Summer intern at Operadora Ganso Azul (Blue Goose) in Mérida, Mexico
For most college students a summer internship can be simple resume building experience, but for Millsaps student Sarah Hartzog completing an international internship in Mexico opened her eyes to how cultural differences affect day-to-day business relations.
Hartzog, a Spanish major and business administration minor from Silver Creek, is the first Millsaps student to participate in an international Spanish and business internship. In May, she began her summer adventure by shadowing the annual Global Business in Latin America class, led by Millsaps associate professor Harvey Fiser, and attending an intensive language training school in Mérida, Mexico.
In June she began working as the summer intern at Operadora Ganso Azul (Blue Goose) in Mérida. This "maquiladora" makes specialty uniforms for law enforcement and fire departments. Their customers include the United States Postal Service and the Mississippi Department of Transportation.
"Everyone knows that life experiences can provide so much more than a textbook ever will. More than anything, I think this summer has made me more aware of differences in culture," Hartzog said.
"At OGA, I can see such a difference in the way I tend to want to approach a situation as an American and the manner in which will be most successful with the workers. There is a different mentality among people from different countries with regards to work, to life, to everything. Acknowledging those differences and working with them, not past them, is what is going to make me a better worker or boss."
At OGA, Hartzog works with the co-owner of the company Gus Gordon. Gordon, who is also a professor of accounting at the University of Texas, has been working with the Millsaps business school's study abroad classes for a number of sessions.
"One of the greatest things about Sarah is that she is unafraid. When given a task that she might be unsure about, she is willing to learn and figure it out," said Fiser about why Hartzog was chosen for the internship. "Her Spanish was very good and in a few weeks of being immersed in the language she was able to easily communicate - even in the business world. Plus, her business interest and knowledge fit in perfectly to what the factory needed in an intern."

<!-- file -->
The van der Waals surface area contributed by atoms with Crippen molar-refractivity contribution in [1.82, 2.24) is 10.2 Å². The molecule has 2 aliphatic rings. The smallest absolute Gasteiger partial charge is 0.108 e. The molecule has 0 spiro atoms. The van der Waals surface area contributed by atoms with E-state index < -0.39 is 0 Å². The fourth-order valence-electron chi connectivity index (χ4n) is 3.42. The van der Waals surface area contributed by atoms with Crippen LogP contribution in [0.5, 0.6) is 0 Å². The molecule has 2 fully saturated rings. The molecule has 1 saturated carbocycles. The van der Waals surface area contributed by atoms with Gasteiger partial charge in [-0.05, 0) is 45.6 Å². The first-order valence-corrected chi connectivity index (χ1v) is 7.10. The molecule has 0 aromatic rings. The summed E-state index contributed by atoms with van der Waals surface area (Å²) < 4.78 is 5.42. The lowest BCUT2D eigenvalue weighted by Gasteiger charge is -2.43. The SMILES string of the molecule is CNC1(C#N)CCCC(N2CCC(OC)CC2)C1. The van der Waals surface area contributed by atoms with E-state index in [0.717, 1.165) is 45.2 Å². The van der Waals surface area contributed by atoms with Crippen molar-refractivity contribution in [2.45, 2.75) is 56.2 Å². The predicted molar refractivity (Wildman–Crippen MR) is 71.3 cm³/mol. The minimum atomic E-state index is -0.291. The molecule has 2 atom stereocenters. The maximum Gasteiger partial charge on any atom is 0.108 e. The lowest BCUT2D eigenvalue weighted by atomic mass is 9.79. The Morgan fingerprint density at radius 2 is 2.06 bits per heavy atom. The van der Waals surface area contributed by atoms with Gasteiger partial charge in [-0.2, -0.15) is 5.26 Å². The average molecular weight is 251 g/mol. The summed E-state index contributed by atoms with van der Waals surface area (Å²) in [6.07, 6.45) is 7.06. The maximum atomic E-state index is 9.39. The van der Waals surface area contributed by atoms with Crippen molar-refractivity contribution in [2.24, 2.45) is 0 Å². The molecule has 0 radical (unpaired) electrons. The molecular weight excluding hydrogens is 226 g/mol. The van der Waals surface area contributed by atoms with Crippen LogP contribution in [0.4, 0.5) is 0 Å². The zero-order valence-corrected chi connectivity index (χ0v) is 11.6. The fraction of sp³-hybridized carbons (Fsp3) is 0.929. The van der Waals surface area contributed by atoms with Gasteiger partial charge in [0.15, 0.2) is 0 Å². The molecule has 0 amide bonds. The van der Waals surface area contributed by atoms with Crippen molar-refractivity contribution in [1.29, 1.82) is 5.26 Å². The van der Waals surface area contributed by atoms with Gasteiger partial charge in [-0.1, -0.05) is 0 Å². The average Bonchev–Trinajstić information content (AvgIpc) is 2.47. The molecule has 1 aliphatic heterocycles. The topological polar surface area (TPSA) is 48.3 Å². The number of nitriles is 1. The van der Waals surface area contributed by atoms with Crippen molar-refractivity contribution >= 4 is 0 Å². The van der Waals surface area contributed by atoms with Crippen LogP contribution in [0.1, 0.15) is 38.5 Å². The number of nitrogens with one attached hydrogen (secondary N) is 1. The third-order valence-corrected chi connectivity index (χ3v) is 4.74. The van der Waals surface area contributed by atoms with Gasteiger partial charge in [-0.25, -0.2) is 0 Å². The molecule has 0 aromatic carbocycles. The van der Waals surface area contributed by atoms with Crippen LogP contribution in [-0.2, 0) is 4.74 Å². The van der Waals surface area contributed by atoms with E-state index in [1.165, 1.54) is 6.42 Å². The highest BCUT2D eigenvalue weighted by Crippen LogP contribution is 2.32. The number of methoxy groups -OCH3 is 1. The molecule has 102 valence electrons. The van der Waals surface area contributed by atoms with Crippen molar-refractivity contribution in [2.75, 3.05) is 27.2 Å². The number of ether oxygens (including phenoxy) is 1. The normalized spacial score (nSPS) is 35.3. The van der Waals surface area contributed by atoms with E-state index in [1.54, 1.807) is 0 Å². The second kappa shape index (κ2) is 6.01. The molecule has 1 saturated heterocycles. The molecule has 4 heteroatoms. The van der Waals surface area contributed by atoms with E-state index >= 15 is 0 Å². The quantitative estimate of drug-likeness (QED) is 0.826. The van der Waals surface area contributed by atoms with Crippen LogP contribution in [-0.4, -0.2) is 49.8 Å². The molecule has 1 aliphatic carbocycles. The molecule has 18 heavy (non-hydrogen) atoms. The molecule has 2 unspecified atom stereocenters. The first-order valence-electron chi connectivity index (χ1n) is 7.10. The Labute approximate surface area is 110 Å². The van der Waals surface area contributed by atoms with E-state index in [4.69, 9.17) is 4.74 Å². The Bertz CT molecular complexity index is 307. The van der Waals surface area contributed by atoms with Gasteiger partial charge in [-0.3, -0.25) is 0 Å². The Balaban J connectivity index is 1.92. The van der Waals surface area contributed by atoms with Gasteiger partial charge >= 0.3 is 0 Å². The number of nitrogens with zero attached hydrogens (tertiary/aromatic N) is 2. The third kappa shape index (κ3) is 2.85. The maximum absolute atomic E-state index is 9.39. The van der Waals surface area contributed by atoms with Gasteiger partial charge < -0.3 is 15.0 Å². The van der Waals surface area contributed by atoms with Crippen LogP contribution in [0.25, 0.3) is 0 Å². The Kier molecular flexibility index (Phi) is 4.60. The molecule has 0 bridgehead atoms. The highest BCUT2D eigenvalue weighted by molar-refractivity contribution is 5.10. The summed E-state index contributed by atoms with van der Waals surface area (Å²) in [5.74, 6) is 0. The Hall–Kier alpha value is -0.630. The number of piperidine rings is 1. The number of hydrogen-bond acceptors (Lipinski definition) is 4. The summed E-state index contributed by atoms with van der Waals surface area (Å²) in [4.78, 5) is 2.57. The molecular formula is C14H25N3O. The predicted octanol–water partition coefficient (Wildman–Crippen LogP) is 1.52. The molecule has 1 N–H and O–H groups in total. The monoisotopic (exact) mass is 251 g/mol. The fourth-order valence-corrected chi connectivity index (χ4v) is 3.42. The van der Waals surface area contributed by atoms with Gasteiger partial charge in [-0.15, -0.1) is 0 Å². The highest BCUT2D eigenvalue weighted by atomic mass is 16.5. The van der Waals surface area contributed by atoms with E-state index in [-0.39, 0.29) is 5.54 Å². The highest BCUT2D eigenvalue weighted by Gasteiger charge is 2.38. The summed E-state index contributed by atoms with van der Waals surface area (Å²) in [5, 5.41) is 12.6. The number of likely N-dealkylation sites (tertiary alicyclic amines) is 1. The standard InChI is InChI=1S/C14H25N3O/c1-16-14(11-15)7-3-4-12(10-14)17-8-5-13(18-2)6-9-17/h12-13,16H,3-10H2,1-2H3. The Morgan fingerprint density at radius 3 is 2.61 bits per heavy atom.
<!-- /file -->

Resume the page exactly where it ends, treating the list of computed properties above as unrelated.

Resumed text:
As an unpaid intern, Hartzog has spent the summer on a variety of tasks including making training videos and working with managers at the company collecting data from different departments to recommend ways of lowering production time and costs in the manufacturing process.
"While tracking down and staring at numbers all day can become tedious, I've been given an opportunity to see first-hand the work that goes into making a business profitable. Each project also has me practice Spanish as I chase down department heads to solicit their help," Hartzog said.
In Mérida Hartzog is living with a Mexican family. Her Mexican "padre" is a veterinarian and her "madre" is a homemaker. Being constantly surrounded by Spanish-speaking people, she feels her language skills have dramatically improved.
"I've heard two different people comment in the last week that I speak 'very good English.' I'm not sure if it's because they think I'm Mexican or because they know I'm from the South. For the record, I'm flattered by the former and insulted by the latter."
Hartzog's interest in Spanish began three years ago on a mission trip to Sonora, Mexico with First Baptist Church in Brookhaven.
"This internship seemed perfect for me and I jumped at the opportunity," Hartzog said.